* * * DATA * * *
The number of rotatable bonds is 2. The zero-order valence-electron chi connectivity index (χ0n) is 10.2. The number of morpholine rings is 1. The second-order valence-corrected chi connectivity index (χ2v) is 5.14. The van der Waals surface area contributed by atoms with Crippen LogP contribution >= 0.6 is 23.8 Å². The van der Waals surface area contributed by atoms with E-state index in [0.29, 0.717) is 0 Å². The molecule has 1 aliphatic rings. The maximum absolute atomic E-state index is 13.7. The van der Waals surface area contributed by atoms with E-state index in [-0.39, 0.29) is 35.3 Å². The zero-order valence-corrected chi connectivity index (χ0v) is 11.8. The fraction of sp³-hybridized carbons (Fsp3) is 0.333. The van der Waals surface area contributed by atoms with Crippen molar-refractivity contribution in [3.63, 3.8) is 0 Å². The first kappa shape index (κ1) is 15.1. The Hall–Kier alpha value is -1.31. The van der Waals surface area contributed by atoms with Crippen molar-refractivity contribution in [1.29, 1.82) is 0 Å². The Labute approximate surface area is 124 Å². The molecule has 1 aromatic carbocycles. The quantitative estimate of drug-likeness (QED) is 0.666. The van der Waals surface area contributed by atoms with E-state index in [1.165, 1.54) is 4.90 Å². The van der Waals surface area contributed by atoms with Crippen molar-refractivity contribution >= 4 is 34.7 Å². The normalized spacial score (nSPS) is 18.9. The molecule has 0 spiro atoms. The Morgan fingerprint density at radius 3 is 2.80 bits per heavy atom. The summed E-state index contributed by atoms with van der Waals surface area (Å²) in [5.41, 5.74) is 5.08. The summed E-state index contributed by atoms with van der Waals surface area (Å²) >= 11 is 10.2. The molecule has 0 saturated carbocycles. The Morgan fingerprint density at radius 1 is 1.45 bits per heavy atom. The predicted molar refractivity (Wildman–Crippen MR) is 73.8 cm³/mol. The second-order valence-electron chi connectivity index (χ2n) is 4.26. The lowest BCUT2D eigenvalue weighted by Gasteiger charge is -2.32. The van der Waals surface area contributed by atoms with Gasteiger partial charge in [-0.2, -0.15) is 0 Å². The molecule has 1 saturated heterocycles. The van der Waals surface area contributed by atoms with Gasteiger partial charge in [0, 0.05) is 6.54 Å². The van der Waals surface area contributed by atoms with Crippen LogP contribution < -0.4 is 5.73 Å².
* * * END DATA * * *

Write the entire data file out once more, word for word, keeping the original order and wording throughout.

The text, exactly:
The number of rotatable bonds is 2. The zero-order valence-electron chi connectivity index (χ0n) is 10.2. The number of morpholine rings is 1. The second-order valence-corrected chi connectivity index (χ2v) is 5.14. The van der Waals surface area contributed by atoms with Crippen LogP contribution >= 0.6 is 23.8 Å². The van der Waals surface area contributed by atoms with E-state index in [0.29, 0.717) is 0 Å². The molecule has 1 aliphatic rings. The maximum absolute atomic E-state index is 13.7. The van der Waals surface area contributed by atoms with E-state index in [-0.39, 0.29) is 35.3 Å². The zero-order valence-corrected chi connectivity index (χ0v) is 11.8. The fraction of sp³-hybridized carbons (Fsp3) is 0.333. The van der Waals surface area contributed by atoms with Crippen molar-refractivity contribution in [3.63, 3.8) is 0 Å². The first kappa shape index (κ1) is 15.1. The Hall–Kier alpha value is -1.31. The van der Waals surface area contributed by atoms with Crippen molar-refractivity contribution in [1.29, 1.82) is 0 Å². The Labute approximate surface area is 124 Å². The molecule has 1 aromatic carbocycles. The quantitative estimate of drug-likeness (QED) is 0.666. The van der Waals surface area contributed by atoms with E-state index in [1.165, 1.54) is 4.90 Å². The van der Waals surface area contributed by atoms with Crippen molar-refractivity contribution >= 4 is 34.7 Å². The normalized spacial score (nSPS) is 18.9. The molecule has 0 spiro atoms. The Morgan fingerprint density at radius 3 is 2.80 bits per heavy atom. The summed E-state index contributed by atoms with van der Waals surface area (Å²) in [5.41, 5.74) is 5.08. The summed E-state index contributed by atoms with van der Waals surface area (Å²) >= 11 is 10.2. The molecule has 0 saturated carbocycles. The Morgan fingerprint density at radius 1 is 1.45 bits per heavy atom. The predicted molar refractivity (Wildman–Crippen MR) is 73.8 cm³/mol. The second-order valence-electron chi connectivity index (χ2n) is 4.26. The lowest BCUT2D eigenvalue weighted by Gasteiger charge is -2.32. The van der Waals surface area contributed by atoms with Gasteiger partial charge in [-0.2, -0.15) is 0 Å². The molecule has 1 saturated heterocycles. The van der Waals surface area contributed by atoms with Gasteiger partial charge in [0, 0.05) is 6.54 Å². The van der Waals surface area contributed by atoms with Crippen LogP contribution < -0.4 is 5.73 Å².